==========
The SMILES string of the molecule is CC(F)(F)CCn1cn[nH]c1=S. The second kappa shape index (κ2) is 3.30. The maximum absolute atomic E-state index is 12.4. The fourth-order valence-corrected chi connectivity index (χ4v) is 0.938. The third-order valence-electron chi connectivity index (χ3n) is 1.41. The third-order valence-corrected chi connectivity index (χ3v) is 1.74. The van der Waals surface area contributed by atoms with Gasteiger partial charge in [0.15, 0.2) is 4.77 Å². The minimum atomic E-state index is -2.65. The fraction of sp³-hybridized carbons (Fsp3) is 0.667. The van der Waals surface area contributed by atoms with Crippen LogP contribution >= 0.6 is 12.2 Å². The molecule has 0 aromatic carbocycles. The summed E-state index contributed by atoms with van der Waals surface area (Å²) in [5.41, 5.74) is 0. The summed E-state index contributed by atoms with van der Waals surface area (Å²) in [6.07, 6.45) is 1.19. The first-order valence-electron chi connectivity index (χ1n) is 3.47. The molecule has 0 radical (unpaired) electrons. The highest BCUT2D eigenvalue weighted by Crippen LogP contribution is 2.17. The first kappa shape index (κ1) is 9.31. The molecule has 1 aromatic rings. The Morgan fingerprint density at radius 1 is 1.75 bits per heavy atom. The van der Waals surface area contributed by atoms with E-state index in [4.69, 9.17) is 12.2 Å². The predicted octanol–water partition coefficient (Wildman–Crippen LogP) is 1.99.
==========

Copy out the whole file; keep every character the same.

The SMILES string of the molecule is CC(F)(F)CCn1cn[nH]c1=S. The second kappa shape index (κ2) is 3.30. The maximum absolute atomic E-state index is 12.4. The fourth-order valence-corrected chi connectivity index (χ4v) is 0.938. The third-order valence-electron chi connectivity index (χ3n) is 1.41. The third-order valence-corrected chi connectivity index (χ3v) is 1.74. The van der Waals surface area contributed by atoms with Gasteiger partial charge in [0.15, 0.2) is 4.77 Å². The minimum atomic E-state index is -2.65. The fraction of sp³-hybridized carbons (Fsp3) is 0.667. The van der Waals surface area contributed by atoms with Crippen LogP contribution >= 0.6 is 12.2 Å². The molecule has 0 aromatic carbocycles. The summed E-state index contributed by atoms with van der Waals surface area (Å²) in [5.41, 5.74) is 0. The summed E-state index contributed by atoms with van der Waals surface area (Å²) in [6.07, 6.45) is 1.19. The first-order valence-electron chi connectivity index (χ1n) is 3.47. The molecule has 0 radical (unpaired) electrons. The highest BCUT2D eigenvalue weighted by Crippen LogP contribution is 2.17. The first kappa shape index (κ1) is 9.31. The molecule has 1 aromatic rings. The Morgan fingerprint density at radius 1 is 1.75 bits per heavy atom. The van der Waals surface area contributed by atoms with E-state index in [4.69, 9.17) is 12.2 Å². The predicted octanol–water partition coefficient (Wildman–Crippen LogP) is 1.99.